If it really causes a problem you could register the client script using
the
"ClientScript" member of the page class and just make the call using
Attributes.Add. Here you render the script as an HTML attribute causing
the
string to be HTML encoded (likely ASP.NET doesn't check anyhting, this is
an
HTML attribute then it encodes it)...

Let us know about your findings (especially if using HTML encoded scripts
causes a problem on some browsers)...

Patrice

--

"Alex D." <al********@hotmail.com> a écrit dans le message de
news:OJ**************@TK2MSFTNGP09.phx.gbl...
like this:

this.txtUserName.Attributes.Add("onkeydown","if((e vent.which &&

event.which
== 13)||(event.keyCode && event.keyCode ==
13)){document.Form1.cmdLogin.click();return false;}else return true;");

that code rendered javascript to the client OK. Now that I upgraded to
ASP.NET 2 Beta 2 it is rendering &amp;&amp; instead of &&, so clients are
getting this instead:

if((event.which &amp;&amp; event.which == 13)||(event.keyCode &amp;&amp;
event.keyCode == 13)){document.Form1.cmdLogin.click();return false;}else
return true;

"Patrice" <no****@nowhere.com> wrote in message
news:uL**************@TK2MSFTNGP09.phx.gbl...
> How do you render your scripts ?
>
> Patrice
>
> --
>
> "Alex D." <al********@hotmail.com> a écrit dans le message de
> news:uq**************@TK2MSFTNGP10.phx.gbl...
>> How can I stop asp.net from rendering XHTML istead of HTML?
>> My javascripts are rendering wrong because of that. It is rendering &amp; > to
>> clients instead of &.
>> Any help?
>> Thanks,
>> Alejandro.
>>
>>
>
>



Nov 19 '05 #8
whole article: http://msdn2.microsoft.com/library/e...us,vs.80).aspx
"Patrice" <no****@nowhere.com> wrote in message
news:e5**************@TK2MSFTNGP14.phx.gbl...
As noted by Joerg, this is HTML not XHTML...

If it really causes a problem you could register the client script using
the
"ClientScript" member of the page class and just make the call using
Attributes.Add. Here you render the script as an HTML attribute causing
the
string to be HTML encoded (likely ASP.NET doesn't check anyhting, this is
an
HTML attribute then it encodes it)...

Let us know about your findings (especially if using HTML encoded scripts
causes a problem on some browsers)...

Patrice

--

"Alex D." <al********@hotmail.com> a écrit dans le message de
news:OJ**************@TK2MSFTNGP09.phx.gbl...
like this:

this.txtUserName.Attributes.Add("onkeydown","if((e vent.which &&

event.which
== 13)||(event.keyCode && event.keyCode ==
13)){document.Form1.cmdLogin.click();return false;}else return true;");

that code rendered javascript to the client OK. Now that I upgraded to
ASP.NET 2 Beta 2 it is rendering &amp;&amp; instead of &&, so clients are
getting this instead:

if((event.which &amp;&amp; event.which == 13)||(event.keyCode &amp;&amp;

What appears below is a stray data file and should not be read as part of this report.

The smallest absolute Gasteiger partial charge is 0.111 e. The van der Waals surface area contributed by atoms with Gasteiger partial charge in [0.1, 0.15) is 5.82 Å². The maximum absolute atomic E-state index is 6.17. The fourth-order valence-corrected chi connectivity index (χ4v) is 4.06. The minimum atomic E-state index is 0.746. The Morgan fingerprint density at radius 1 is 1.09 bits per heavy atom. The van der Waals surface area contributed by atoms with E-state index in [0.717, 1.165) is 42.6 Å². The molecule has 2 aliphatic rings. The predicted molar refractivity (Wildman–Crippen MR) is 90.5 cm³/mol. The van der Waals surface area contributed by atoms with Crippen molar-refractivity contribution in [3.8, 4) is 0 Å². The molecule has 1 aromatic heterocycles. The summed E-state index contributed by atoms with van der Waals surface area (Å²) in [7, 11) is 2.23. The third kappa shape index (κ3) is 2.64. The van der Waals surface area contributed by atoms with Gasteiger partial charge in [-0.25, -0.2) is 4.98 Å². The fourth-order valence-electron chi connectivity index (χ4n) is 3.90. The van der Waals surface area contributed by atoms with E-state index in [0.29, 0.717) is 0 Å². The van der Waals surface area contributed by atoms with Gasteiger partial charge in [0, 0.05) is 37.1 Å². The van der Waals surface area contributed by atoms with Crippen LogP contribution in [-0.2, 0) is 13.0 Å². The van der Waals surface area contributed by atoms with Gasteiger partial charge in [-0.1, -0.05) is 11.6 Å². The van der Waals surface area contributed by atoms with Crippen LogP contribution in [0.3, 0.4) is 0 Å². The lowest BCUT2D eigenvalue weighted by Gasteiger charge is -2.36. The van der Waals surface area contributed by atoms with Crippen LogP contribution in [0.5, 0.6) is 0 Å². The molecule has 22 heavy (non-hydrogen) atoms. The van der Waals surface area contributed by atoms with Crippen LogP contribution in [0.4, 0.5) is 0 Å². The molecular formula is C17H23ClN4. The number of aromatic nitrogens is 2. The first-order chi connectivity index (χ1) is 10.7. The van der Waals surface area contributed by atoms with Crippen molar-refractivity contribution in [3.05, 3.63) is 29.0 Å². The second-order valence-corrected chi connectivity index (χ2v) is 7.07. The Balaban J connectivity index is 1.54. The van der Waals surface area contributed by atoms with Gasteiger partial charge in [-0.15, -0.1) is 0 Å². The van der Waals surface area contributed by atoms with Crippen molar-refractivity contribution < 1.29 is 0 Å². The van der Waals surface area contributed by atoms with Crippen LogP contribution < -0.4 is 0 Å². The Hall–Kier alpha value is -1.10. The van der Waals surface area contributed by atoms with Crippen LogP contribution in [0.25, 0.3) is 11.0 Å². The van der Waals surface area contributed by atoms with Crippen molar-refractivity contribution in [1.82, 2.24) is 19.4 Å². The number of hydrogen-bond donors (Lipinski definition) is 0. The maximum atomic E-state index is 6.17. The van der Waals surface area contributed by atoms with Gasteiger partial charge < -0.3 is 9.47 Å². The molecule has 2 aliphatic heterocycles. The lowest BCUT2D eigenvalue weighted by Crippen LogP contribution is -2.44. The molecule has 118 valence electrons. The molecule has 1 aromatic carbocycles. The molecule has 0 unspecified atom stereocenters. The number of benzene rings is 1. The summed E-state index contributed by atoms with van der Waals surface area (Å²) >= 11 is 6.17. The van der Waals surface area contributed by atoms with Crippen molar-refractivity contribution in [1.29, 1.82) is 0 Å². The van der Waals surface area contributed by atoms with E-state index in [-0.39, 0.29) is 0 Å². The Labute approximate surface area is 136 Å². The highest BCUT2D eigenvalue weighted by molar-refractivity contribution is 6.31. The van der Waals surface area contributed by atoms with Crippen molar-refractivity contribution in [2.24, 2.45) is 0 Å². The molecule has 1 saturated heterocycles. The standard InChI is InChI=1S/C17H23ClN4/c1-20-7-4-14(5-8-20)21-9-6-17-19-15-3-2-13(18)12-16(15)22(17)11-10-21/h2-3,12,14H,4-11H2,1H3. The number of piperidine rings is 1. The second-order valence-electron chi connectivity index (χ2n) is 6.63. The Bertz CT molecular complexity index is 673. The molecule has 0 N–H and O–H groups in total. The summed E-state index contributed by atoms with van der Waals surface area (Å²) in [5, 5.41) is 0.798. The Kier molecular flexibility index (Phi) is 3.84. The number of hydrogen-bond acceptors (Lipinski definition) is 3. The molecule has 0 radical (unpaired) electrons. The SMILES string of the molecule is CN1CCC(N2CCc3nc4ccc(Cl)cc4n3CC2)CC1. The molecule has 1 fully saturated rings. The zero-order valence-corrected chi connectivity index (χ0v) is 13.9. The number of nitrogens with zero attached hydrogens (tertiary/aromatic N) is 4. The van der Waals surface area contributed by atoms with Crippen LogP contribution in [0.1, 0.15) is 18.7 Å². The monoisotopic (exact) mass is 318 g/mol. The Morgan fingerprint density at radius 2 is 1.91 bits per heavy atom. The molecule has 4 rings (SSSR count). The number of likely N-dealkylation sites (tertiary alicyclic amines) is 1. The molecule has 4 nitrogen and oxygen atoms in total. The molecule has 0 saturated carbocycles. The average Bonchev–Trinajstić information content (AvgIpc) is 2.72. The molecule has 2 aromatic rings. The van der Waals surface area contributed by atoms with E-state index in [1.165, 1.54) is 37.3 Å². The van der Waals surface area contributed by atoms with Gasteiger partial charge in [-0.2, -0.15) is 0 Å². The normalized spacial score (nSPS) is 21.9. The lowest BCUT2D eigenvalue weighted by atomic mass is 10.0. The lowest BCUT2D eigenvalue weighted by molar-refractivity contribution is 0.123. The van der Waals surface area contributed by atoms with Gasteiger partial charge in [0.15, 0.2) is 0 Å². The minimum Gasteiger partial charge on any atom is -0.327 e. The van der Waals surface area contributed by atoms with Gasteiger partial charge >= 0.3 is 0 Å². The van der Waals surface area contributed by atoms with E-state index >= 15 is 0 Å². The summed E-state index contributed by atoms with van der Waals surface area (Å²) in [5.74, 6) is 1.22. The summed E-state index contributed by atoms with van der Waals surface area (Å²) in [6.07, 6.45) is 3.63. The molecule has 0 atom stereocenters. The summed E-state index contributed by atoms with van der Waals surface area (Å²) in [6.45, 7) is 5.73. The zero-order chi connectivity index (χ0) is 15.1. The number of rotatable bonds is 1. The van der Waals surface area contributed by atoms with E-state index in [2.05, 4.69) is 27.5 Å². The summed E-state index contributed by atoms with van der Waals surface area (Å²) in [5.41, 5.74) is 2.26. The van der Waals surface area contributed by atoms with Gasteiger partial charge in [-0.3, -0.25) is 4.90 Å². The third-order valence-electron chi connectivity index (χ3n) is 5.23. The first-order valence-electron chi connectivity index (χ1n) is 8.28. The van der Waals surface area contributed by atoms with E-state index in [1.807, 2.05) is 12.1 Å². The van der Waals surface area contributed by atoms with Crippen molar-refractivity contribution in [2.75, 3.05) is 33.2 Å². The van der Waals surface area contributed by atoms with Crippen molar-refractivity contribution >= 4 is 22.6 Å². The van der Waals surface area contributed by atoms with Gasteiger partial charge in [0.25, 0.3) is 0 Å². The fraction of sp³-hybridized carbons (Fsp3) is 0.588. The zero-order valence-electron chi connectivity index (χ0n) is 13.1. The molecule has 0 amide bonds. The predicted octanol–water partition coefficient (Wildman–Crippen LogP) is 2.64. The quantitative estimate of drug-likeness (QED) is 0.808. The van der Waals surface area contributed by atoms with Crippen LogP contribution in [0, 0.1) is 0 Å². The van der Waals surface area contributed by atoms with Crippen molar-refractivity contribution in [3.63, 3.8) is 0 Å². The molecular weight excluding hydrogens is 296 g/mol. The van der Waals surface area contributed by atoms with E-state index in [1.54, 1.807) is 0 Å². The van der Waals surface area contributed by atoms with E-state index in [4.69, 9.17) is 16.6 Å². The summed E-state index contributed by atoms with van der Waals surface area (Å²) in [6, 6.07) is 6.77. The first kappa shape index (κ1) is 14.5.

event.keyCode == 13)){document.Form1.cmdLogin.click();return false;}else
return true;

"Patrice" <no****@nowhere.com> wrote in message
news:uL**************@TK2MSFTNGP09.phx.gbl...
> How do you render your scripts ?
>
> Patrice
>
> --
>
> "Alex D." <al********@hotmail.com> a écrit dans le message de
> news:uq**************@TK2MSFTNGP10.phx.gbl...
>> How can I stop asp.net from rendering XHTML istead of HTML?
>> My javascripts are rendering wrong because of that. It is rendering &amp; > to
>> clients instead of &.
>> Any help?
>> Thanks,
>> Alejandro.
>>
>>
>
>



Nov 19 '05 #9
What I meant was to use Me.ClientScript.RegisterClientScriptBlock to render
the script and then use attributes.add just to call it... AFAIK scripts
registered his way are not encoded (the trick is that this function knows
this a script while attributes.add doesn't know what you are doing).

What browser are you using ? Here HTML encoded JavaScript code seems to work
fine...

Hope I'm clearer...

Patrice

--

"Alex D." <al********@hotmail.com> a écrit dans le message de
news:OO**************@TK2MSFTNGP10.phx.gbl...
my friend, I get the same problem even if I insert the code here:

<FORM id=Form1 method=post runat="server" onload=
"if((event.which && event.which== 13)||(event.keyCode && event.keyCode ==
13)){document.Form1.cmdLogin.click();return false;}else return true;");>

but if I insert the code BEFORE the FORM tag , let say, inside the BODY,
then it render & instead of &amp; which is OK. SO it is an XHTML related
problem

If you are interested you can read this, I tried the suggested solution to
disable XHTML but it didn't work.

ASP.NET and XHTML Compliance
ASP.NET allows you to create Web pages that are compliant with XHTML 1.1
standards. XHTML is a W3C standard that defines HTML as an XML document.
Creating Web pages that are conformant with XHTML standards guarantees that the elements in the pages are well formed. Because many browsers are moving toward supporting XHTML, creating pages that conform to XHTML standards